I received a beautiful 3ft tall schefflera plant in Sept as a gift upon my mother's death. Since then it has lost over half of its leaves, some brown and dry others green and healthy looking, some with brown spots. It is in a bay window facing east but does get some direct morning sunlight from the southeast window. Some new growth has appeared, but even those leaves drop. I haven't over-watered and have fertilized once. Help - I really don't want to lose this plant.
Make sure that the pot has a drainage hole and that there is no standing water at the base. Overwatering is usually the cause of houseplant woes, but occasionally under watering also occurs. When you do water, let the water pour through the container, making sure that the entire root ball has moisture. Then throw away the excess water that has poured through. Typically in the winter, houseplants only need watering every two weeks or so. Morning sunlight is ideal, but make sure it is getting enough light, and turn the pot occasionally—you might find a brighter location for it now. Winter is often tough on indoor plants, since we have little humidity and even lower light. I would not fertilize during the winter, since there is little new growth. Once we start having longer days it should start to perk up. Once spring is here, repot it and move it outside and see if it doesn’t thrive.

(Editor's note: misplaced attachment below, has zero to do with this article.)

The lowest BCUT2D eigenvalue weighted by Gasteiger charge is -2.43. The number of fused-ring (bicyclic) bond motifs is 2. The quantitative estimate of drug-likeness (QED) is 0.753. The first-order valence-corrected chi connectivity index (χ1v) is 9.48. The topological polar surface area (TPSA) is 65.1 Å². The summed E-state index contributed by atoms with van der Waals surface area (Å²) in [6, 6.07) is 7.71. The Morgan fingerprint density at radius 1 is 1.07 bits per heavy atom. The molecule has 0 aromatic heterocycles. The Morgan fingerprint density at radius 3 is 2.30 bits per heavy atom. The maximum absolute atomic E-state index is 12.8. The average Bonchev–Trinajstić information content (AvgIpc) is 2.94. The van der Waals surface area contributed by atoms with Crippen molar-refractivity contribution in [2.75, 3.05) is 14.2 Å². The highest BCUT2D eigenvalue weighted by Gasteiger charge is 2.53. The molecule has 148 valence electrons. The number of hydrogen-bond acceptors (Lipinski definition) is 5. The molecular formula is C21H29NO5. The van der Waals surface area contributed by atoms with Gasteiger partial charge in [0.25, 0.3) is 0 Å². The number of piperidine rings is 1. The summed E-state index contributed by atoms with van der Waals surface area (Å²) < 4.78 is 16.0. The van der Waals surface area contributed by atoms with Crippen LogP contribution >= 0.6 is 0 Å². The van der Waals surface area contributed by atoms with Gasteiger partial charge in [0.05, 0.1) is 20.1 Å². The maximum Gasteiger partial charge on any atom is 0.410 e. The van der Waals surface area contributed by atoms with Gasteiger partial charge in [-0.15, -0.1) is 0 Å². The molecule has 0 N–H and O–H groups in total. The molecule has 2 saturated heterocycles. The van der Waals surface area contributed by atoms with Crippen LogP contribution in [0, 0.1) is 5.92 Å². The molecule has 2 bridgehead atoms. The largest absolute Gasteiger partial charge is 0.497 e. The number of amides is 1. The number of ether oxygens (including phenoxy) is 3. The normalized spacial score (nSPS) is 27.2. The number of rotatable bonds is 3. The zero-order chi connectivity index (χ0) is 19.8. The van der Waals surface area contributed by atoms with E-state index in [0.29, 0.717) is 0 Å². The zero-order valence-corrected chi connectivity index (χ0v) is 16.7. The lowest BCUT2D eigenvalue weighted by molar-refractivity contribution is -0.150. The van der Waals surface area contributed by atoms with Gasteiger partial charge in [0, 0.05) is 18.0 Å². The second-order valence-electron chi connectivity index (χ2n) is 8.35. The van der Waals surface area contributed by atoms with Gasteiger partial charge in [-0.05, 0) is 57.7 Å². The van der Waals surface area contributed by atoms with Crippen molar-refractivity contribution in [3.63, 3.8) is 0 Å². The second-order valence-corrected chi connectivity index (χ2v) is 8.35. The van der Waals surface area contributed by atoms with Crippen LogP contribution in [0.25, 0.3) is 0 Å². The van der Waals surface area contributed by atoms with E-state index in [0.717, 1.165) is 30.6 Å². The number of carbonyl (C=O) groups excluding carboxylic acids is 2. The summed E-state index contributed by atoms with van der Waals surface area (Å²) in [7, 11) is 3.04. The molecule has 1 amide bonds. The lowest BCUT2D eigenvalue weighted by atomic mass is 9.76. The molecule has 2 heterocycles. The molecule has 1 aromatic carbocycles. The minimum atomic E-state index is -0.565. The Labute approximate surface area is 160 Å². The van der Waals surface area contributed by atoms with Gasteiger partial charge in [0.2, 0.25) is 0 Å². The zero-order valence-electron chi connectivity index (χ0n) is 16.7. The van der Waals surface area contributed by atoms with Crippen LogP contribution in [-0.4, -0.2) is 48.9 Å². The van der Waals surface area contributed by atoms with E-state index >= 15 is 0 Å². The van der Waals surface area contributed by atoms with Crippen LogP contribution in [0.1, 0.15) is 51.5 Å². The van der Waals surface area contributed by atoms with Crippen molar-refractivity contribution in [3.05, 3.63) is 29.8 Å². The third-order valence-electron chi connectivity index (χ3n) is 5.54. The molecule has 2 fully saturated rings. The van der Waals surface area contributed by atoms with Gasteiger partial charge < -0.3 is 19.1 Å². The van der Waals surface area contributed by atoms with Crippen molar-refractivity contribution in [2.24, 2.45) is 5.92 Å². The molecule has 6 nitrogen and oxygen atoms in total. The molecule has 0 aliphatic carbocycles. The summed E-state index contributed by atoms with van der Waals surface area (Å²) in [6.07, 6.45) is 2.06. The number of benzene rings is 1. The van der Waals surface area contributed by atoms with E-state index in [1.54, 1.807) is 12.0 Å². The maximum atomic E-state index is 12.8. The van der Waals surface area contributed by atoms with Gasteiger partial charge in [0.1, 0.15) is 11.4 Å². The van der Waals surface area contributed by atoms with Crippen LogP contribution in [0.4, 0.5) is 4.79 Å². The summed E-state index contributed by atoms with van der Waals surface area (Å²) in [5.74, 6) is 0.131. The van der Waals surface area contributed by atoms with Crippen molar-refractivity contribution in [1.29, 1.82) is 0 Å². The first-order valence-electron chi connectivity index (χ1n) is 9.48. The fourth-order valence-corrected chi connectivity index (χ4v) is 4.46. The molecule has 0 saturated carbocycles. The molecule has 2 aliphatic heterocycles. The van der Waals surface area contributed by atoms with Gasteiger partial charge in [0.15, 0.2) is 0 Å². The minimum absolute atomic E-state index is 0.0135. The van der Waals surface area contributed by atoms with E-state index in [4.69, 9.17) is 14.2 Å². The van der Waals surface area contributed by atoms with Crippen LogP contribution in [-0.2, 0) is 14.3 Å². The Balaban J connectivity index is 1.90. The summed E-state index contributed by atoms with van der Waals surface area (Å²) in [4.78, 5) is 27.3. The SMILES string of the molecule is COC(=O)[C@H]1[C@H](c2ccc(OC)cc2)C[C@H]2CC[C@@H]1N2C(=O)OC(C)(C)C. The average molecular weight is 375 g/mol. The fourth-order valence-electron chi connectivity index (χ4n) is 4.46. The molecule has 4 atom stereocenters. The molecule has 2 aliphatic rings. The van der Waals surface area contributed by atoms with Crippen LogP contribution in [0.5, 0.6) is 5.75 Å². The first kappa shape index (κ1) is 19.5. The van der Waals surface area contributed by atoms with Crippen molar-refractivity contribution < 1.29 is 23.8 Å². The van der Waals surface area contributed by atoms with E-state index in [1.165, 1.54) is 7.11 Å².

This past fall, I repotted my houseplants into clay pots before bringing them in for the winter. Recently, I’ve noticed that the pots have a white substance on the outside of them. What is it?
he white substance you see on the outside of clay pots is usually salt leaching out of the soil. Typically it is more prevalent in houseplants that are fertilized regularly, since fertilizer is salt. The clay is a porous substance and the salts leach out. With heavy buildups you can also get a white or yellow crusting on the top of the soil. Don’t over fertilize houseplants, in fact during the winter I recommend no fertilizer.
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